In the area of health care, the selected project was a National Critical Care, Trauma, and Rehabilitation Network, which intends to encompass a nationwide comprehensive network of hospitals, and pre-hospital services with training and education that would address the unmet needs of the major causes of death in Haiti today. With expertise in trauma care and emergency preparedness, DHMC can play an important role in helping bolster care and training at the department-level health facilities across the country. DHMC faculty and house staff in Emergency Medicine, Trauma, and Orthopedic Surgery would be especially important in assessing the current level of trauma care management in each department in Haiti and helping to set priorities for improving such care.

The selected projects in the areas of education and economic development included Economic Development at Le Port de Nippes, a National Institute of Studies and Educational Research (INERE), an Institute for Environmental Sciences in the Martissant Park, and a national network of Resource Centers.

Since the February meeting, progress has been made in refining each project. A follow-up meeting took place in Port-au-Prince in late April to prepare a submission for a planning grant to the World Bank to further develop these initiatives.

Click on the following links, to hear World Bank President Kim’s feedback on the projects selected in health care, economic development, and education.


$300 House Project
In the fall of 2010, Professor Vijay Govindarajan and Christian Sarkar developed the $300 House concept and began a blog to develop a dialogue to discuss proposed solutions for very low-cost housing for the poorest populations in the world, those who are not currently served by any conventional housing programs. Tuck First-Year Project students teams and students in Professor Jack Wilson’s Studio Art 65 course, Architecture I took on the challenge of examining the $300 House idea in Haiti.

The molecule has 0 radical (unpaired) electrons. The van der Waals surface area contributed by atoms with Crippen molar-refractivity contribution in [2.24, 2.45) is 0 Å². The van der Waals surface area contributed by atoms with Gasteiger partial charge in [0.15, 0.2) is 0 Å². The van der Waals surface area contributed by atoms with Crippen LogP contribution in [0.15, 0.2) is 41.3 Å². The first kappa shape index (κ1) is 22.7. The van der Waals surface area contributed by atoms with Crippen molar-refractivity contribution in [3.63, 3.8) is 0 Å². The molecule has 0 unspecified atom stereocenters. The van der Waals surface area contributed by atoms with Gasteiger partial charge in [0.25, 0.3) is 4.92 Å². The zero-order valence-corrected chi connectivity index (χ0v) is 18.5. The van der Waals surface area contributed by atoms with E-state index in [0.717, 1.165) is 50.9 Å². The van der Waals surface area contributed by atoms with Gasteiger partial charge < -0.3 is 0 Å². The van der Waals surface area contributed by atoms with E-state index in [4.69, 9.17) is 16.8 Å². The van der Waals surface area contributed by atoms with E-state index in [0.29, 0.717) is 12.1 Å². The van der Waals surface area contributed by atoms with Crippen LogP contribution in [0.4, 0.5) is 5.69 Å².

$300 House Design Competition
In Spring 2011, over 300 designs were submitted to an open, crowd-sourced, design competition for the $300 House Project and six winning teams attend the Prototype Design workshop in Hanover with the goal of integrating the best aspects of their ideas into a single prototype house for (1) a rural setting and (2) a densely populated urban slums. Critical to the success of the meeting was the presence and input of Haitian leaders into the prototype design and eventually the local communities’ reception of the prototypes built on site in Haiti. Two designs were selected for the prototype construction in rural and urban sites in Haiti. A Dartmouth team of students and faculty visited Fond des Blancs with St. Boniface Haiti Foundation during Spring Break 2012 to solicit community feedback on the designs and project implementation. The designs were refined after the trip and in January 2013, Dartmouth acquired seed money to begin the prototype construction in Haiti.